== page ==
Amichai Cohen, senior fellow at the Israel Democracy Institute, said this could be a “weak point” for Israel. “If the claim were, Israel is not doing enough in order to suppress incitement to genocide, I think . . . there is some merit to this claim regarding politicians and celebrities. However, the idea that this turns into a policy of Israel that is somehow being implemented on the ground — I think that’s wrong. This is not what is happening.”
South Africa requested a variety of emergency measures, including that Israel “immediately suspend its military operations in and against Gaza”; refrain from “direct and public incitement to commit genocide”; and “take all reasonable measures within their power to prevent genocide”.
It also requested that Israel preserve evidence relating to the case and provide the ICJ with regular reports on how it was applying the court’s orders.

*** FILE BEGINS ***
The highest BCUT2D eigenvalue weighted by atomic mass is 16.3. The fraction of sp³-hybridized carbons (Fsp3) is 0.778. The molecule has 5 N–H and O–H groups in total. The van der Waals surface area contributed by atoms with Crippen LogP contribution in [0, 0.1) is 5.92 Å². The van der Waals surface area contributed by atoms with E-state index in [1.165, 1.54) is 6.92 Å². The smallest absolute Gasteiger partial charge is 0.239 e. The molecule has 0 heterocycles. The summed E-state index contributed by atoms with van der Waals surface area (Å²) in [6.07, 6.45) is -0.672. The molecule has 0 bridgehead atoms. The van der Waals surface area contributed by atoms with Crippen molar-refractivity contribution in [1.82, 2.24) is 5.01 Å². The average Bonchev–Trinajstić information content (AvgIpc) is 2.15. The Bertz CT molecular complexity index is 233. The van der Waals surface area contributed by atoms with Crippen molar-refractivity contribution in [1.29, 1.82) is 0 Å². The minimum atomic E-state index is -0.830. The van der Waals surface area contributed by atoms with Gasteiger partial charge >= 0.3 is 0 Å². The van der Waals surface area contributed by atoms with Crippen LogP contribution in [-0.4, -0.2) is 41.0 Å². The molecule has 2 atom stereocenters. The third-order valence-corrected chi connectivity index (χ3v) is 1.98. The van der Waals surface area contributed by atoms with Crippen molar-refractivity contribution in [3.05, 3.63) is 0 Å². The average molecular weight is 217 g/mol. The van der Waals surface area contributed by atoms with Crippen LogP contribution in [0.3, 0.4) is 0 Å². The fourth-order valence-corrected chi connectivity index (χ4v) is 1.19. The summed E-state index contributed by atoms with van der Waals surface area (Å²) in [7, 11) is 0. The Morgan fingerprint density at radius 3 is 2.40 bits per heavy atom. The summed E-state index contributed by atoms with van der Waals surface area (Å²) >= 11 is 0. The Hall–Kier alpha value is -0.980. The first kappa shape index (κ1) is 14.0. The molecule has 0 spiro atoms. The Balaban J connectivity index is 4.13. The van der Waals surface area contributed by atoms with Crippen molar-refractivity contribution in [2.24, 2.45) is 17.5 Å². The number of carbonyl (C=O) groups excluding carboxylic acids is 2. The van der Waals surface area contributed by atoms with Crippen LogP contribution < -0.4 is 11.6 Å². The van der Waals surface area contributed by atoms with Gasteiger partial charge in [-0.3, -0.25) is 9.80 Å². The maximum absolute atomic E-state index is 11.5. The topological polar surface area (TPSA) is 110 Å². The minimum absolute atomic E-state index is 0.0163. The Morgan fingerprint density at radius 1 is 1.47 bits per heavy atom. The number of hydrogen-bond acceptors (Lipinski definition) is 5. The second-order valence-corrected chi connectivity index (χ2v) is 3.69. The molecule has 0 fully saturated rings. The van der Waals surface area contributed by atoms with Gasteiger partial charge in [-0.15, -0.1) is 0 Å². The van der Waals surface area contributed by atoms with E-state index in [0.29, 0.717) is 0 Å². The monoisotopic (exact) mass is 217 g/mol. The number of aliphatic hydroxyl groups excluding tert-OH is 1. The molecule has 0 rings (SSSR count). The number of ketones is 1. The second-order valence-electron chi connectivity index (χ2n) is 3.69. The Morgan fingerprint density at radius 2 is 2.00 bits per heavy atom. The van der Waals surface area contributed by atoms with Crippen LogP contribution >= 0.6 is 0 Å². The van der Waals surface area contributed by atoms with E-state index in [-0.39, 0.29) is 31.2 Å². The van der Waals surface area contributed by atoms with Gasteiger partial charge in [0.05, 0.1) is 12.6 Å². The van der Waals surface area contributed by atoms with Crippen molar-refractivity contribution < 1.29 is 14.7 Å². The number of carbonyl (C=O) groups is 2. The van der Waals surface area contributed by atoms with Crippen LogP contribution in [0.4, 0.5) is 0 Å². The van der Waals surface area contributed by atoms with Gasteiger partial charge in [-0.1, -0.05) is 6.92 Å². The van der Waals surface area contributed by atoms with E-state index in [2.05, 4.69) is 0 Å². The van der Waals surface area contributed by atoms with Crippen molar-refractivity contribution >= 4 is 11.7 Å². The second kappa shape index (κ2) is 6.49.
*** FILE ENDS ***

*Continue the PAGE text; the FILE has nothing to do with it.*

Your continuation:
The court has various options: it can order the measures requested by South Africa; apply others; or none at all. Cohen said he thought it “unlikely” the court would go so far as to order Israel to stop its Gaza offensive. But he said it was possible that “there will be some kind of order regarding stopping incitement . . . or more humanitarian provisions”.
The wider implications for Israel, should the court decide the case was plausible enough to justify imposing emergency measures, would depend on how many — and who — of the 17 judges on the panel supported applying them, according to Cohen.
If only a small majority of judges, including those from the likes of Russia and China, did so, it would “not be very damaging”, he said.
“But if there [is] a consensus in the court, including the justices from the US, Australia, France, Japan, Slovakia Brazil, Jamaica . . . then it might be more damaging.”